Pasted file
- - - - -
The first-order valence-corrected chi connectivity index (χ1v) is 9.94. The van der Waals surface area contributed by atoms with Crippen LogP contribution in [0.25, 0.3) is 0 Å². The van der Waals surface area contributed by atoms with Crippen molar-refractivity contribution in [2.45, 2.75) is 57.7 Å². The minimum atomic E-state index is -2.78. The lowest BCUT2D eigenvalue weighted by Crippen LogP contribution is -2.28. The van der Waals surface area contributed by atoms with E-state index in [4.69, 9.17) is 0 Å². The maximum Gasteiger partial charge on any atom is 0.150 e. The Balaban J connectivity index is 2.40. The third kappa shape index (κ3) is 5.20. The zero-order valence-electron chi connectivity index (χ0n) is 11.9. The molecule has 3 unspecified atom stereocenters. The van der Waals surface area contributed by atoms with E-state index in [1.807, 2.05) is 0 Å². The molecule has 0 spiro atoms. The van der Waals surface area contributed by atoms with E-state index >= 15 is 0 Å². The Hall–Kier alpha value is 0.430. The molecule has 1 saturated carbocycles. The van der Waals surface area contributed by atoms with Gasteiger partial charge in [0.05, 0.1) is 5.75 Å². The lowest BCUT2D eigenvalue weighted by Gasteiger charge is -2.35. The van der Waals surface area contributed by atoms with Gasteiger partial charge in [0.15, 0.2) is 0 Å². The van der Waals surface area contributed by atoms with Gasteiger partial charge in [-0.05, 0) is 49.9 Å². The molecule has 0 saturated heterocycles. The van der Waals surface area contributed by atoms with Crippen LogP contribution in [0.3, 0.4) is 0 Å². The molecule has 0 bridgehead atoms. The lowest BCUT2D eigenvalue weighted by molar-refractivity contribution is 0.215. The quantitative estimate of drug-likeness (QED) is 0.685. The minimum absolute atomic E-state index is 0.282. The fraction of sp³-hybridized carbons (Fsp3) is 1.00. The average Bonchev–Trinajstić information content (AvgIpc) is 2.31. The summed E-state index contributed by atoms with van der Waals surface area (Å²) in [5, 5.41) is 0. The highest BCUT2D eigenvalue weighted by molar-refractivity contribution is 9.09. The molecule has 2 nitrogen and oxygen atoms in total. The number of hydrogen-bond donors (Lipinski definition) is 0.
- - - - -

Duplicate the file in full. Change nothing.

The first-order valence-corrected chi connectivity index (χ1v) is 9.94. The van der Waals surface area contributed by atoms with Crippen LogP contribution in [0.25, 0.3) is 0 Å². The van der Waals surface area contributed by atoms with Crippen molar-refractivity contribution in [2.45, 2.75) is 57.7 Å². The minimum atomic E-state index is -2.78. The lowest BCUT2D eigenvalue weighted by Crippen LogP contribution is -2.28. The van der Waals surface area contributed by atoms with E-state index in [4.69, 9.17) is 0 Å². The maximum Gasteiger partial charge on any atom is 0.150 e. The Balaban J connectivity index is 2.40. The third kappa shape index (κ3) is 5.20. The zero-order valence-electron chi connectivity index (χ0n) is 11.9. The molecule has 3 unspecified atom stereocenters. The van der Waals surface area contributed by atoms with E-state index in [1.807, 2.05) is 0 Å². The molecule has 0 spiro atoms. The van der Waals surface area contributed by atoms with E-state index >= 15 is 0 Å². The Hall–Kier alpha value is 0.430. The molecule has 1 saturated carbocycles. The van der Waals surface area contributed by atoms with Gasteiger partial charge in [0.05, 0.1) is 5.75 Å². The lowest BCUT2D eigenvalue weighted by Gasteiger charge is -2.35. The van der Waals surface area contributed by atoms with Gasteiger partial charge in [0.15, 0.2) is 0 Å². The van der Waals surface area contributed by atoms with Gasteiger partial charge in [-0.05, 0) is 49.9 Å². The molecule has 0 saturated heterocycles. The van der Waals surface area contributed by atoms with Crippen LogP contribution in [0.3, 0.4) is 0 Å². The molecule has 0 bridgehead atoms. The lowest BCUT2D eigenvalue weighted by molar-refractivity contribution is 0.215. The quantitative estimate of drug-likeness (QED) is 0.685. The minimum absolute atomic E-state index is 0.282. The fraction of sp³-hybridized carbons (Fsp3) is 1.00. The average Bonchev–Trinajstić information content (AvgIpc) is 2.31. The summed E-state index contributed by atoms with van der Waals surface area (Å²) in [5, 5.41) is 0. The highest BCUT2D eigenvalue weighted by molar-refractivity contribution is 9.09. The molecule has 2 nitrogen and oxygen atoms in total. The number of hydrogen-bond donors (Lipinski definition) is 0.